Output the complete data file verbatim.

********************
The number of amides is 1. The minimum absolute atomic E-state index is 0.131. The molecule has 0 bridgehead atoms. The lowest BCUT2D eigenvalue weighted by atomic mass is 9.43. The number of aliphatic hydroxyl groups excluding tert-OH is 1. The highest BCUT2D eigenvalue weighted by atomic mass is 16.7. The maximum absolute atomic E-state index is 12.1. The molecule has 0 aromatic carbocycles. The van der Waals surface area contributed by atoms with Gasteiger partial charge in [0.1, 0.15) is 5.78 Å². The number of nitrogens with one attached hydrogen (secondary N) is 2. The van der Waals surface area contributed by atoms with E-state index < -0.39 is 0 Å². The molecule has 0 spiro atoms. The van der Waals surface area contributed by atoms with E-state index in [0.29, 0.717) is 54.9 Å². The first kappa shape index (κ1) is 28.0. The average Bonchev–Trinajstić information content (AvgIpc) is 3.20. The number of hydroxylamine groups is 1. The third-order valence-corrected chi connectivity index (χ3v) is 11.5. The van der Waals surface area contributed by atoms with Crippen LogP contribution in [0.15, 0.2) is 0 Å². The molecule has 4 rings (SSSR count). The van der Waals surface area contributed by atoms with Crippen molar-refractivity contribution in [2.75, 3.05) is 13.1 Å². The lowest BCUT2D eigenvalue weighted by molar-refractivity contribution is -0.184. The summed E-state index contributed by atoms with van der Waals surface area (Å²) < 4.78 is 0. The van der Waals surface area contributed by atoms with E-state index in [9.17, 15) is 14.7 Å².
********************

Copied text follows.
The number of amides is 1. The minimum absolute atomic E-state index is 0.131. The molecule has 0 bridgehead atoms. The lowest BCUT2D eigenvalue weighted by atomic mass is 9.43. The number of aliphatic hydroxyl groups excluding tert-OH is 1. The highest BCUT2D eigenvalue weighted by atomic mass is 16.7. The maximum absolute atomic E-state index is 12.1. The molecule has 0 aromatic carbocycles. The van der Waals surface area contributed by atoms with Gasteiger partial charge in [0.1, 0.15) is 5.78 Å². The number of nitrogens with one attached hydrogen (secondary N) is 2. The van der Waals surface area contributed by atoms with E-state index < -0.39 is 0 Å². The molecule has 0 spiro atoms. The van der Waals surface area contributed by atoms with E-state index in [0.29, 0.717) is 54.9 Å². The first kappa shape index (κ1) is 28.0. The average Bonchev–Trinajstić information content (AvgIpc) is 3.20. The number of hydroxylamine groups is 1. The third-order valence-corrected chi connectivity index (χ3v) is 11.5. The van der Waals surface area contributed by atoms with Crippen LogP contribution in [0.15, 0.2) is 0 Å². The molecule has 4 rings (SSSR count). The van der Waals surface area contributed by atoms with Crippen molar-refractivity contribution in [2.75, 3.05) is 13.1 Å². The lowest BCUT2D eigenvalue weighted by molar-refractivity contribution is -0.184. The summed E-state index contributed by atoms with van der Waals surface area (Å²) < 4.78 is 0. The van der Waals surface area contributed by atoms with E-state index in [9.17, 15) is 14.7 Å².